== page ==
RedDog wrote:Germans who have any recollection of history will ignore it obviously.
Germans who recall their history will remember the government doing this same thing in 1928- five years BEFORE the Nazi governmenr came to power.
It was Hitler that rescinded these gun laws. Free thinking Germans will begin to yearn for the Hitler days- well that is a stretch!
Found this on a google search:
It is not just that the National Socialist firearms legislation was the opposite of what it has been claimed to have been by persons who want to tar modern gun-grabbers with the "Nazi" brush: the whole spirit of Hitler's government was starkly different from its portrayal by America's mass media. The facts, in brief, are these:
The National Socialist government of Germany, unlike the government in Washington today, did not fear its citizens. Adolf Hitler was the most popular leader Germany has ever had. Unlike American presidents, he did not have to wear body armor and have shields of bulletproof glass in front of him whenever he spoke in public. At public celebrations he rode standing in an open car as it moved slowly through cheering crowds. Communists made several attempts to assassinate him, and his government stamped down hard on communism, virtually wiping it out in Germany. Between upright, law-abiding German citizens and Adolf Hitler, however, there was a real love affair, with mutual trust and respect.
The spirit of National Socialism was one of manliness, and individual self-defense and self- reliance were central to the National Socialist view of the way a citizen should behave. The notion of banning firearms ownership was utterly alien to National Socialism. In the German universities, where National Socialism gained its earliest footholds and which later became its strongest bastions, dueling was an accepted practice. Although the liberal-Jewish governments in Germany after the First World War attempted to ban dueling, it persisted illegally until it was again legalized by the National Socialists. Fencing, target shooting, and other martial arts were immensely popular in Germany, and the National Socialists encouraged young Germans to become proficient in these activities, believing that they were important for the development of a man's character.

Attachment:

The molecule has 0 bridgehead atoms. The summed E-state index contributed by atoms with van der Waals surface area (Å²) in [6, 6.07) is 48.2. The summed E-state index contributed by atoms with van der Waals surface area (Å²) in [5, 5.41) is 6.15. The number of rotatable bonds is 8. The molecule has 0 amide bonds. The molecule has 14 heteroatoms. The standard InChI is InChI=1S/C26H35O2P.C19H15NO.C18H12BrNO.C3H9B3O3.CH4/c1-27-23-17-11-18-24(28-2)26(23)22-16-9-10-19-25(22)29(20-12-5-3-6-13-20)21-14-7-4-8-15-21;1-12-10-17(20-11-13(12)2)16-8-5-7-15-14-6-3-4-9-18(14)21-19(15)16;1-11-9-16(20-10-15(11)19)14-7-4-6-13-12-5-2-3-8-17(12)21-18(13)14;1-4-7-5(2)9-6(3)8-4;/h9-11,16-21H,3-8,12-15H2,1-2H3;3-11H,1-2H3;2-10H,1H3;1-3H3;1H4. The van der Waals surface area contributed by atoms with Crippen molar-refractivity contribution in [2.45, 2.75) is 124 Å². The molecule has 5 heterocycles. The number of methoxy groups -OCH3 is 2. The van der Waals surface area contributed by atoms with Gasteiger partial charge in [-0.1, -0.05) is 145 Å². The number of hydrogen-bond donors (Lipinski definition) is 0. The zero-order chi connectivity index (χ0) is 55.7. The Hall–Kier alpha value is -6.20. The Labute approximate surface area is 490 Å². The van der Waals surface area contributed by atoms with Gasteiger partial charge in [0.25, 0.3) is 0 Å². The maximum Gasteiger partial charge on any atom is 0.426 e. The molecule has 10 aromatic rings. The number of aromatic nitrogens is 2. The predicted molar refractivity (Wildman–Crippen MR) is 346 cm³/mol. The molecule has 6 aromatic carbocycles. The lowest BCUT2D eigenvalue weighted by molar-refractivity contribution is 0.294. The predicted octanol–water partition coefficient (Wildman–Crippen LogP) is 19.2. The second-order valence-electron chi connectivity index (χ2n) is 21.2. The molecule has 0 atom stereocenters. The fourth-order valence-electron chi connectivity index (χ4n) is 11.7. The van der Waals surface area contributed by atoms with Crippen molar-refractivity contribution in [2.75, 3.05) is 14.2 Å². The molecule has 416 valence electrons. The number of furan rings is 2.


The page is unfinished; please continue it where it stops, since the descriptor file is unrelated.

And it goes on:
Gun registration and licensing (for long guns as well as for handguns) were legislated by an anti-National Socialist government in Germany in 1928, five years before the National Socialists gained power. Hitler became Chancellor on January 30, 1933. Five years later his government got around to rewriting the gun law enacted a decade earlier by his predecessors, substantially amel ior a ting it in the process (for example, long guns were exempted from the requirement for a purchase permit; the legal age for gun ownership was lowered from 20 to 18 years; the period of validity of a permit to carry weapons was extended from one to three years; and provisions restricting the amount of ammunition or the number of firearms an individual could own were dropped). Hitler's government may be criticized for leaving certain restrictions and licensing requirements in the law, but the National Socialists had no intention of preventing law-abiding Germans from keeping or bearing arms. Again, the firearms law enacted by Hitler's government enhanced the rights of Germans to keep and bear arms; no new restrictions were added, and many pre-existing restrictions were relaxed or eliminated.
At the end of the Second World War, American GIs in the occupying force were astounded to discover how many German civilians owned private firearms. Tens of thousands of pistols looted from German homes by GIs were brought back to the United States after the war. In 1945 General Eisenhower ordered all privately owned firearms in the American occupation zone of Germany confiscated, and Germans were required to hand in their shotguns and rifles as well as any handguns which had not already been stolen. In the Soviet occupation zone German civilians were summarily shot if they were found in possession of even a single cartridge.